Strength of Asian Currencies Could Harm Economy in the Region
The production data showed a mixed picture of economic activity in Asia. The manufacturing sector in China continued to expand in February, a bit at a faster pace. The latest poll of Caixin showed that the index of business activity in China's manufacturing sector rose to 51.6 in February from 51.5 in January. Economists had expected activity in the sector to expand to 51.3. The growth of the manufacturing sector in February was mainly due to the acceleration of the growth of new orders.
The manufacturing sector in Japan continued to expand in February, albeit at a slower pace. The Nikkei poll showed that the index of business activity in the manufacturing sector was 54.1 in February, down from 54.8 in January, although the figure is still well above the 50 mark that separates the expansion from the reduction.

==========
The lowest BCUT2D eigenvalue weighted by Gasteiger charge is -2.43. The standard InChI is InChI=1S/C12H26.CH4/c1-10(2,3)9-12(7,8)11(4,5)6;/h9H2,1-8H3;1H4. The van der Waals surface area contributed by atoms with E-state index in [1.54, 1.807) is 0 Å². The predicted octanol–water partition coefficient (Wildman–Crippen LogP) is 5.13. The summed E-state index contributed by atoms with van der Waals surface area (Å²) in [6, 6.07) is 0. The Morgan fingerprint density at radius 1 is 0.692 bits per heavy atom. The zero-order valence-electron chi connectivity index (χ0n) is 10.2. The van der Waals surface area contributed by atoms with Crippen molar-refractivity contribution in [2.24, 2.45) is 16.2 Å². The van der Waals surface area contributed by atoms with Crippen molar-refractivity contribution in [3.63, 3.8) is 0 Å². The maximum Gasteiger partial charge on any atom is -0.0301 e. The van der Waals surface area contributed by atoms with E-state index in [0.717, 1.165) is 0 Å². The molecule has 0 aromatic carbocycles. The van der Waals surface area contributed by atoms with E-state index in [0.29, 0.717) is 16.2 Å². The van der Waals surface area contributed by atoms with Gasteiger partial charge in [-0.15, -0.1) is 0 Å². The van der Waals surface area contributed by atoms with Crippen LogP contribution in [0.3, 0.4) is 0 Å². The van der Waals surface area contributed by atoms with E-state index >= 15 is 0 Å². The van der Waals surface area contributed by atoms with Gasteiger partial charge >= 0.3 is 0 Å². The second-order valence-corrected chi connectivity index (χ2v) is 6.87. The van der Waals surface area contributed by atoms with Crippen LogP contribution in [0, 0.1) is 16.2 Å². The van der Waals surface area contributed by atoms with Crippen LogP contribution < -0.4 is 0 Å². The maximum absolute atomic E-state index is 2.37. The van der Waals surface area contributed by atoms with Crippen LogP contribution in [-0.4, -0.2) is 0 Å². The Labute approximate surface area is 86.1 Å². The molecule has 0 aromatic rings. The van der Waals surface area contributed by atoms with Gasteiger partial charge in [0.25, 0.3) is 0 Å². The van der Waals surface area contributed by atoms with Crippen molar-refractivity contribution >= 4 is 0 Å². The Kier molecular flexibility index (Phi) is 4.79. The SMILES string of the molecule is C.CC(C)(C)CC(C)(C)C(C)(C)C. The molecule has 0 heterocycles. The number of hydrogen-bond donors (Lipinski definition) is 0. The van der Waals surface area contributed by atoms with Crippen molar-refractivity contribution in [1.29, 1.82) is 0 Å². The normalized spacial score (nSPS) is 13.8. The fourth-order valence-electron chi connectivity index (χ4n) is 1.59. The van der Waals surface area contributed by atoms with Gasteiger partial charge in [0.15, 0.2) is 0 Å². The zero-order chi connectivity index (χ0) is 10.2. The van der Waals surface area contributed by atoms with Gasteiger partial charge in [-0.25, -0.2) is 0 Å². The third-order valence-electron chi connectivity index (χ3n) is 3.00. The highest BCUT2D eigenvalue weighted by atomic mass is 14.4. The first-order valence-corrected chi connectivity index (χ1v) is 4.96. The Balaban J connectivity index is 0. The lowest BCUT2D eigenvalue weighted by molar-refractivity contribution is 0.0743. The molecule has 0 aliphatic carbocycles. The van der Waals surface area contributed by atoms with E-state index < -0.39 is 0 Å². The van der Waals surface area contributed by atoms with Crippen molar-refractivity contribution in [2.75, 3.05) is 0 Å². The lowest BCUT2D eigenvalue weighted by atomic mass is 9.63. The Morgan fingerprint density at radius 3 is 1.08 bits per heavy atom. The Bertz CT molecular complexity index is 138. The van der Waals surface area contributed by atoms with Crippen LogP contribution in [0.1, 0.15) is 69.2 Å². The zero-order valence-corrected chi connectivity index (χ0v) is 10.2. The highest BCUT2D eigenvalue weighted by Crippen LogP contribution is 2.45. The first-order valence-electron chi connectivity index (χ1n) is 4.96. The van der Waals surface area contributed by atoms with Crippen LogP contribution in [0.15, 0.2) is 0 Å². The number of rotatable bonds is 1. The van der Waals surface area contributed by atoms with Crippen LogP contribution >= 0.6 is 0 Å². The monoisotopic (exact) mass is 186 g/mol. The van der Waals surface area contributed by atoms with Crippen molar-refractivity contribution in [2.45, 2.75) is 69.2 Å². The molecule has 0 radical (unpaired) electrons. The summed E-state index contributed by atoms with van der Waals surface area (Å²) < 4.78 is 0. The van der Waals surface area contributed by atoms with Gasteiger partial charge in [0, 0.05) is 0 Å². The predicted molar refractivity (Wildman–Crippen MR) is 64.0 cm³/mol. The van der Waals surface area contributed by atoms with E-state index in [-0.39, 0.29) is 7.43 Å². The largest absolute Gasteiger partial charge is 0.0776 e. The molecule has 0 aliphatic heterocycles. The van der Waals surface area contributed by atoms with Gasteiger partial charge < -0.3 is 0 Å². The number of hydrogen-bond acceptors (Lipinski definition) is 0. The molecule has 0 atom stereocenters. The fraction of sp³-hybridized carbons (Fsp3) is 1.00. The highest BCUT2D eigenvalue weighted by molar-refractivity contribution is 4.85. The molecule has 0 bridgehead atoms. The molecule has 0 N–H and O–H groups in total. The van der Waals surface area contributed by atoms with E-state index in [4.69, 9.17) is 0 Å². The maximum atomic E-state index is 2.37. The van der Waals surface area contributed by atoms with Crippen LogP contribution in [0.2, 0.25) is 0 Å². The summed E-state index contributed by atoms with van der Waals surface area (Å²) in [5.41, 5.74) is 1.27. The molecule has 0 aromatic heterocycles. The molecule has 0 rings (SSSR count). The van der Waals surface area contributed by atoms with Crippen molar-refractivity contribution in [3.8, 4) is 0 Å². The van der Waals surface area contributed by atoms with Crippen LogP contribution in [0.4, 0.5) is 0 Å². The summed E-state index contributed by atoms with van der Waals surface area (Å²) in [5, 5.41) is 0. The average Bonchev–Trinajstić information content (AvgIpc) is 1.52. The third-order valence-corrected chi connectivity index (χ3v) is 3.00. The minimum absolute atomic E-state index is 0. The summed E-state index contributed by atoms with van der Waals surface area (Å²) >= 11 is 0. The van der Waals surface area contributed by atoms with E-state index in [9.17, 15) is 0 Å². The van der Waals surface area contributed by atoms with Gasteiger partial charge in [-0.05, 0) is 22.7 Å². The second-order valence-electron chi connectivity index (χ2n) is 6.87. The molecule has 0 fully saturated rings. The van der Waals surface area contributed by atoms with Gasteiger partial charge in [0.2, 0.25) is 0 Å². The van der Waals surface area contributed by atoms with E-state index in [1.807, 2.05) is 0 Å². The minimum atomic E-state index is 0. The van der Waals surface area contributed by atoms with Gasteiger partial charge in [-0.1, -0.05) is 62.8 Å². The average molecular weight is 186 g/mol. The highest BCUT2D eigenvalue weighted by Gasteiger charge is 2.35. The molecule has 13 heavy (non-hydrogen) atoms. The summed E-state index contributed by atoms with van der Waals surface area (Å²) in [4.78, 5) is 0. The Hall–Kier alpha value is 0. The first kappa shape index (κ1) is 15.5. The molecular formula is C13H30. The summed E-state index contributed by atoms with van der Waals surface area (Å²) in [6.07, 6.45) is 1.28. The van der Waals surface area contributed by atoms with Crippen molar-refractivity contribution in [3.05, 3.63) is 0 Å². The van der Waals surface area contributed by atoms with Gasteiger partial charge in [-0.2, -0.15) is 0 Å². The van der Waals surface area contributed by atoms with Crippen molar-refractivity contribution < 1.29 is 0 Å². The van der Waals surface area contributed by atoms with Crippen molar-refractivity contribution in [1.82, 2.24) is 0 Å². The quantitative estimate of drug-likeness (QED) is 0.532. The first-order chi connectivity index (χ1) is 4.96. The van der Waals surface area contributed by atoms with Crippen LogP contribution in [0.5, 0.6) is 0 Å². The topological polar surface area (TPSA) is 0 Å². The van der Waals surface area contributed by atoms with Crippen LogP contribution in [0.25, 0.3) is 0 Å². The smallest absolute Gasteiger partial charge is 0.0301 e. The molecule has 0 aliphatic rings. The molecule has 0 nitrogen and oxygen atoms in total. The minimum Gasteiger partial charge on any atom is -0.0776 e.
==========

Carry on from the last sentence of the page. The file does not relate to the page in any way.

There were fears that the broad weakness of the US dollar, and the strength of Asian currencies, could hinder economies in the Asia-Pacific region, which are mainly export-oriented. A strong currency exacerbates exporters in South Korea, Japan and Taiwan. The Japanese yen is currently trading at 1-year high, the Korean won is at a maximum of more than three years, and the Taiwan dollar is at its highest level in five years.
Markets still believe that central banks in Asia are significantly behind the Federal Reserve in terms of growth this year. Fed chief Jerome Powell said in his first public statement this week that he is aiming to prevent the economy from overheating, reinforcing market expectations of three or four interest rate hikes this year.